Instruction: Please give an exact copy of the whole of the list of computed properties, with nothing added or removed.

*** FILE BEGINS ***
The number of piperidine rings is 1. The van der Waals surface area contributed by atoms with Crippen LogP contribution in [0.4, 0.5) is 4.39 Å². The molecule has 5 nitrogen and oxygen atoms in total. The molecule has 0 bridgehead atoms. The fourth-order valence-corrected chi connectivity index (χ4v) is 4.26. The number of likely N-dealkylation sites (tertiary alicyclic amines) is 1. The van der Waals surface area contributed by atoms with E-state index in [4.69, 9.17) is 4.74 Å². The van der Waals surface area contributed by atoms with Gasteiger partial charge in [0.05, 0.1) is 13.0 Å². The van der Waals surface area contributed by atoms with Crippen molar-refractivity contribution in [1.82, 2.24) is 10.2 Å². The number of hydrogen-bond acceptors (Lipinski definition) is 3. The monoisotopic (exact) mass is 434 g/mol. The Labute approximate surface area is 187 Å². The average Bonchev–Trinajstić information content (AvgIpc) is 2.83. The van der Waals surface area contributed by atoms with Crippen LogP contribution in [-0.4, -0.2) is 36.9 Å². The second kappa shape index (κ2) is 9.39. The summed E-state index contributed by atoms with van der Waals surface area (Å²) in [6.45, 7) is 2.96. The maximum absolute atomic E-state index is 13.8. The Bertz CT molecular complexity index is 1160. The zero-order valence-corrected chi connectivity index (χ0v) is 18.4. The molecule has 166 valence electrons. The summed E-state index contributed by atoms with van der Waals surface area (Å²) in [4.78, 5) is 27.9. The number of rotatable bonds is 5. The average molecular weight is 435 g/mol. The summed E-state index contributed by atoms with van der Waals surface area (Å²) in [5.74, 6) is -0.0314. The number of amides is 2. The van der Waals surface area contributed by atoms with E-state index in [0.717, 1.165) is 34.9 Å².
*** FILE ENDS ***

The number of piperidine rings is 1. The van der Waals surface area contributed by atoms with Crippen LogP contribution in [0.4, 0.5) is 4.39 Å². The molecule has 5 nitrogen and oxygen atoms in total. The molecule has 0 bridgehead atoms. The fourth-order valence-corrected chi connectivity index (χ4v) is 4.26. The number of likely N-dealkylation sites (tertiary alicyclic amines) is 1. The van der Waals surface area contributed by atoms with E-state index in [4.69, 9.17) is 4.74 Å². The van der Waals surface area contributed by atoms with Gasteiger partial charge in [0.05, 0.1) is 13.0 Å². The van der Waals surface area contributed by atoms with Crippen molar-refractivity contribution in [1.82, 2.24) is 10.2 Å². The number of hydrogen-bond acceptors (Lipinski definition) is 3. The monoisotopic (exact) mass is 434 g/mol. The Labute approximate surface area is 187 Å². The average Bonchev–Trinajstić information content (AvgIpc) is 2.83. The van der Waals surface area contributed by atoms with Crippen LogP contribution in [-0.4, -0.2) is 36.9 Å². The second kappa shape index (κ2) is 9.39. The summed E-state index contributed by atoms with van der Waals surface area (Å²) in [6.45, 7) is 2.96. The maximum absolute atomic E-state index is 13.8. The Bertz CT molecular complexity index is 1160. The zero-order valence-corrected chi connectivity index (χ0v) is 18.4. The molecule has 166 valence electrons. The summed E-state index contributed by atoms with van der Waals surface area (Å²) in [4.78, 5) is 27.9. The number of rotatable bonds is 5. The average molecular weight is 435 g/mol. The summed E-state index contributed by atoms with van der Waals surface area (Å²) in [5.74, 6) is -0.0314. The number of amides is 2. The van der Waals surface area contributed by atoms with E-state index in [0.717, 1.165) is 34.9 Å².